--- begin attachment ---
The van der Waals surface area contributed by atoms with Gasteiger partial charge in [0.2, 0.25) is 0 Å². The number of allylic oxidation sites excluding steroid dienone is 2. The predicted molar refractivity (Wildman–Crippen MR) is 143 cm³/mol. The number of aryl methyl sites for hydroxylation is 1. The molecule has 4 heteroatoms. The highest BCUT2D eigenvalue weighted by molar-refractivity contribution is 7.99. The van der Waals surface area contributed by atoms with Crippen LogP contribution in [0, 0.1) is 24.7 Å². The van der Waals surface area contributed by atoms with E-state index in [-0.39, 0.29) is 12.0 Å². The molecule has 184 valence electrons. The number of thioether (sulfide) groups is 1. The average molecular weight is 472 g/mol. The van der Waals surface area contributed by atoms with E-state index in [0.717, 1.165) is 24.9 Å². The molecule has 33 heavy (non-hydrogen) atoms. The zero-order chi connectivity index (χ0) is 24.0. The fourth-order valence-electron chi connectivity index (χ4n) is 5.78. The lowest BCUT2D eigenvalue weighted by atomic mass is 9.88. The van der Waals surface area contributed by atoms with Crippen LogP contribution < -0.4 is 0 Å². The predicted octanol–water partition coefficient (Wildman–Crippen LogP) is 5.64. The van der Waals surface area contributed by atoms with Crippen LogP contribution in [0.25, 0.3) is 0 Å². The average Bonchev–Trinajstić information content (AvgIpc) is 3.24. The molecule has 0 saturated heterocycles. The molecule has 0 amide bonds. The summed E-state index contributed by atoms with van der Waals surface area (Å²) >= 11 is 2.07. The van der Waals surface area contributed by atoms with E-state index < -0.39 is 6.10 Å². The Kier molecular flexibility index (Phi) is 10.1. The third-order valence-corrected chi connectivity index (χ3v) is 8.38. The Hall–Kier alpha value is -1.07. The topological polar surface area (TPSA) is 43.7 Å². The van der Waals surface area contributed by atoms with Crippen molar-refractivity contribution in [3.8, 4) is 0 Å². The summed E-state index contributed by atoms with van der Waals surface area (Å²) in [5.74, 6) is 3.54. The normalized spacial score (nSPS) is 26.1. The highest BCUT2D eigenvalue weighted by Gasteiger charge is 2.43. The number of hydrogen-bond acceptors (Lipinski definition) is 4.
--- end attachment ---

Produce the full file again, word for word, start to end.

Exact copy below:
The van der Waals surface area contributed by atoms with Gasteiger partial charge in [0.2, 0.25) is 0 Å². The number of allylic oxidation sites excluding steroid dienone is 2. The predicted molar refractivity (Wildman–Crippen MR) is 143 cm³/mol. The number of aryl methyl sites for hydroxylation is 1. The molecule has 4 heteroatoms. The highest BCUT2D eigenvalue weighted by molar-refractivity contribution is 7.99. The van der Waals surface area contributed by atoms with Crippen LogP contribution in [0, 0.1) is 24.7 Å². The van der Waals surface area contributed by atoms with E-state index in [-0.39, 0.29) is 12.0 Å². The molecule has 184 valence electrons. The number of thioether (sulfide) groups is 1. The average molecular weight is 472 g/mol. The van der Waals surface area contributed by atoms with E-state index in [0.717, 1.165) is 24.9 Å². The molecule has 33 heavy (non-hydrogen) atoms. The zero-order chi connectivity index (χ0) is 24.0. The fourth-order valence-electron chi connectivity index (χ4n) is 5.78. The lowest BCUT2D eigenvalue weighted by atomic mass is 9.88. The van der Waals surface area contributed by atoms with Crippen LogP contribution < -0.4 is 0 Å². The predicted octanol–water partition coefficient (Wildman–Crippen LogP) is 5.64. The van der Waals surface area contributed by atoms with Crippen LogP contribution in [0.25, 0.3) is 0 Å². The average Bonchev–Trinajstić information content (AvgIpc) is 3.24. The molecule has 0 saturated heterocycles. The molecule has 0 amide bonds. The summed E-state index contributed by atoms with van der Waals surface area (Å²) >= 11 is 2.07. The van der Waals surface area contributed by atoms with E-state index < -0.39 is 6.10 Å². The Kier molecular flexibility index (Phi) is 10.1. The third-order valence-corrected chi connectivity index (χ3v) is 8.38. The Hall–Kier alpha value is -1.07. The topological polar surface area (TPSA) is 43.7 Å². The van der Waals surface area contributed by atoms with Crippen molar-refractivity contribution in [3.8, 4) is 0 Å². The summed E-state index contributed by atoms with van der Waals surface area (Å²) in [5.74, 6) is 3.54. The normalized spacial score (nSPS) is 26.1. The highest BCUT2D eigenvalue weighted by Gasteiger charge is 2.43. The number of hydrogen-bond acceptors (Lipinski definition) is 4.